By Dina Usanovic
The vegan, or plant-based, diet has been growing in popularity significantly since the early 2010s. This diet restricts its followers from consuming any animal-based products, including eggs and dairy. The vegan diet is significantly more restrictive than the vegetarian diet, which allows animal-based products and only prohibits meat and fish. While many people follow vegan diets because they are animal rights activists, there are significant health benefits that accompany a vegan diet— which might explain the recent growth in vegan diets.
Vegan diets support heart health, as animal products (butter, meat, and cheese) are the primary sources of saturated fats in American diets. Following a diet that restricts the consumption of these foods results in lower cholesterol and; therefore, the risk of heart disease and strokes.
Plant-based products are also much higher in fiber than animal-based products, which are linked with better heart health. Animal-based products are also often higher in calories than vegan products, which reduces the risk of obesity and the heart issues that accompany them. Vegan diets also reduce the risk of Type 2 Diabetes, as they are composed of healthier foods such as fruit, vegetables, grains, and nuts.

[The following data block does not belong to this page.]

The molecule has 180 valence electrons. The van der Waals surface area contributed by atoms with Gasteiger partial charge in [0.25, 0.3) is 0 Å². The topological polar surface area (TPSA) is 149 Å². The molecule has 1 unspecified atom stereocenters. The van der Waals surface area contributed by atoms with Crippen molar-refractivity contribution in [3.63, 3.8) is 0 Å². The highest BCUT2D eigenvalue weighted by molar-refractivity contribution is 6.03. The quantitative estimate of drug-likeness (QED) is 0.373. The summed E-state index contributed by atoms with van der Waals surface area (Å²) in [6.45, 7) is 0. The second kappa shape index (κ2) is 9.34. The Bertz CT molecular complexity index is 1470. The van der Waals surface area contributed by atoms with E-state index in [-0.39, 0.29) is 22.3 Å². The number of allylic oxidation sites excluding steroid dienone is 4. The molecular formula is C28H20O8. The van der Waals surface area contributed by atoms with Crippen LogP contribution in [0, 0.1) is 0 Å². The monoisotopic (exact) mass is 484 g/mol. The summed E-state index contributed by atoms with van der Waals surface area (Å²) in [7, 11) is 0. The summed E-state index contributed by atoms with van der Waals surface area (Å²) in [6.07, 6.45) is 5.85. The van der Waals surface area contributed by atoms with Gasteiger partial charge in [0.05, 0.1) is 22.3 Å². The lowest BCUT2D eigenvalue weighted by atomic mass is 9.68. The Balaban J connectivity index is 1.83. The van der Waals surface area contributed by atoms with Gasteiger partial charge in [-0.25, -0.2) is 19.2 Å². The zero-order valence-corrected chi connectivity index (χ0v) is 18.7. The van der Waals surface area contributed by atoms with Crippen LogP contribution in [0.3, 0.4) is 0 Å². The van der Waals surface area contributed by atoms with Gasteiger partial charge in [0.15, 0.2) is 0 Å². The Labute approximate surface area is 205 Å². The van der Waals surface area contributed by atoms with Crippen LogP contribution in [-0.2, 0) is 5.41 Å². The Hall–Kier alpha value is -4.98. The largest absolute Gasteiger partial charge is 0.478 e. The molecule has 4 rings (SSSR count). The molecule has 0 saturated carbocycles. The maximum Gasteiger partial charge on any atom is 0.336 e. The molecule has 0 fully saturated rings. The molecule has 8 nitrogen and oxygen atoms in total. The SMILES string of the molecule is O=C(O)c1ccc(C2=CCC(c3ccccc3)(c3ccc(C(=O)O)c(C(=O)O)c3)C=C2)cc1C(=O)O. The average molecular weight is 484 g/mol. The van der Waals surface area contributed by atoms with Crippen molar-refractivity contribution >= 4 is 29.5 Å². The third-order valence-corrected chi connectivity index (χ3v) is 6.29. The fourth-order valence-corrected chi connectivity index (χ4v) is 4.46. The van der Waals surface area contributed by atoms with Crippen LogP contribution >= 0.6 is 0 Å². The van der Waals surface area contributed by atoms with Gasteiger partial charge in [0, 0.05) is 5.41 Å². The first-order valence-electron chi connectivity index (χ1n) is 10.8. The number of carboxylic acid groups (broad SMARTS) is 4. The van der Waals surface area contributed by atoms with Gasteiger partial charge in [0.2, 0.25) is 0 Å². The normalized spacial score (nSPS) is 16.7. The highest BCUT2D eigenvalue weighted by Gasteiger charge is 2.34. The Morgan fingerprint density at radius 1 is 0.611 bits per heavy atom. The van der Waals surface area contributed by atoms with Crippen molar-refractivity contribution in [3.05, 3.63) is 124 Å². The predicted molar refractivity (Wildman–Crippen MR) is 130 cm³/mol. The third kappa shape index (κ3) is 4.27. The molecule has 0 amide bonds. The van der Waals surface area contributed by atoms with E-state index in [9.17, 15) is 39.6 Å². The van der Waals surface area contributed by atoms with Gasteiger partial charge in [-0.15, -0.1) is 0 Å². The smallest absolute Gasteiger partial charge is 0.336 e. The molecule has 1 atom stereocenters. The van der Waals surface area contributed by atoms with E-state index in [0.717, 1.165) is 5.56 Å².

An observational study from 2017 suggests that following plant-based diets reduces an individual’s risk of cancer by 15%. Plant-based foods are high in fiber, phytochemicals, and vitamins, which protect against cancers. Also, the absence of red meat from a diet reduces the risk of cancer. Red meat- processed meat, especially has been linked to colorectal, prostate, and pancreatic cancer.
A 2015 study has also reported that vegan diets are more effective for weight loss than omnivorous or vegetarian diets. Many animal-based foods are high in calories and fat, while plant-based foods provide lower-calorie alternatives. These alternatives can help people lose and manage their weight while lowering their BMI. However, many junk foods are considered vegan. It is important to eat the right kinds of food if your intention is to lose weight.
It is important to note that vegan diets eradicate many sources of nutrients that are found in animal-based diets. While vegan diets are considered healthier in certain aspects than omnivorous or vegetarian diets, it is important to ensure that you are still consuming enough nutrients when following a vegan diet. These nutrients that are typically lacking in some vegan foods include iron, calcium, iodine, zinc, vitamin B-12, vitamin D, and Omega-3 fatty acids.
With the recent surge in popularity of vegan diets, vegan alternatives have significantly grown in grocery stores. It is now possible to find vegan mac ‘n’ cheese, burgers, cheese, and even some desserts. The growing vegan food market has made it possible to follow a vegan diet without missing some of your favorite foods. With the health benefits of the vegan diet and the accessibility to vegan alternatives, it may be time to consider going vegan.